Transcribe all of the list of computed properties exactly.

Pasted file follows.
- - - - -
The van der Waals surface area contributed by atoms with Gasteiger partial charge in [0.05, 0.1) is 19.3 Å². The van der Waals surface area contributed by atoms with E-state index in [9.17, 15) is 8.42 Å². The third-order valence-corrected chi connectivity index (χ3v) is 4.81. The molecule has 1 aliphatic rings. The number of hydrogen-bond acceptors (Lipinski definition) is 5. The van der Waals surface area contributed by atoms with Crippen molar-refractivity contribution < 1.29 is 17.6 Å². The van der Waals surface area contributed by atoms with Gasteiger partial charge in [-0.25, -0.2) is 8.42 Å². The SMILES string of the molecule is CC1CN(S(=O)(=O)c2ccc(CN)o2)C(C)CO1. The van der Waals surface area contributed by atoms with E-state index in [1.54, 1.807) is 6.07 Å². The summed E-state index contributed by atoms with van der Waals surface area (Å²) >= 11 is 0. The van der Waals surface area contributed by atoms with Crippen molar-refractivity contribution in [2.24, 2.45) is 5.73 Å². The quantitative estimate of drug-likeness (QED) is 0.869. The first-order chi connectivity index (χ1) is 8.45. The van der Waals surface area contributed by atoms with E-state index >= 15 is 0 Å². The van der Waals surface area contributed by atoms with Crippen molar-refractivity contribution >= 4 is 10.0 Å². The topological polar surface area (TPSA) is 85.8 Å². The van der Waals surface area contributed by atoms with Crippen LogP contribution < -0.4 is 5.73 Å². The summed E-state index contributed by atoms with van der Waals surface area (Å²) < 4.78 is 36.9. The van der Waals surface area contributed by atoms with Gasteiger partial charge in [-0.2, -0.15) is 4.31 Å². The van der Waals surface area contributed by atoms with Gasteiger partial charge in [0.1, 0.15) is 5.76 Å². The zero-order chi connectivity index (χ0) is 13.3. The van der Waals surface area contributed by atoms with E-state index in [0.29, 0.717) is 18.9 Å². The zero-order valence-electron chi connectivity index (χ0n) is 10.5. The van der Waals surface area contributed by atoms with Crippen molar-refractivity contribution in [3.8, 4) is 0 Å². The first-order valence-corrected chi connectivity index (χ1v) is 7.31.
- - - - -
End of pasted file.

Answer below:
The van der Waals surface area contributed by atoms with Gasteiger partial charge in [0.05, 0.1) is 19.3 Å². The van der Waals surface area contributed by atoms with E-state index in [9.17, 15) is 8.42 Å². The third-order valence-corrected chi connectivity index (χ3v) is 4.81. The molecule has 1 aliphatic rings. The number of hydrogen-bond acceptors (Lipinski definition) is 5. The van der Waals surface area contributed by atoms with Crippen molar-refractivity contribution < 1.29 is 17.6 Å². The van der Waals surface area contributed by atoms with Gasteiger partial charge in [-0.25, -0.2) is 8.42 Å². The SMILES string of the molecule is CC1CN(S(=O)(=O)c2ccc(CN)o2)C(C)CO1. The van der Waals surface area contributed by atoms with E-state index in [1.54, 1.807) is 6.07 Å². The summed E-state index contributed by atoms with van der Waals surface area (Å²) >= 11 is 0. The van der Waals surface area contributed by atoms with Crippen molar-refractivity contribution in [2.24, 2.45) is 5.73 Å². The quantitative estimate of drug-likeness (QED) is 0.869. The first-order chi connectivity index (χ1) is 8.45. The van der Waals surface area contributed by atoms with E-state index >= 15 is 0 Å². The van der Waals surface area contributed by atoms with Crippen molar-refractivity contribution >= 4 is 10.0 Å². The topological polar surface area (TPSA) is 85.8 Å². The van der Waals surface area contributed by atoms with Crippen LogP contribution < -0.4 is 5.73 Å². The summed E-state index contributed by atoms with van der Waals surface area (Å²) < 4.78 is 36.9. The van der Waals surface area contributed by atoms with Gasteiger partial charge in [-0.2, -0.15) is 4.31 Å². The van der Waals surface area contributed by atoms with Gasteiger partial charge in [0.1, 0.15) is 5.76 Å². The zero-order chi connectivity index (χ0) is 13.3. The van der Waals surface area contributed by atoms with E-state index in [0.29, 0.717) is 18.9 Å². The zero-order valence-electron chi connectivity index (χ0n) is 10.5. The van der Waals surface area contributed by atoms with Crippen molar-refractivity contribution in [3.8, 4) is 0 Å². The first-order valence-corrected chi connectivity index (χ1v) is 7.31.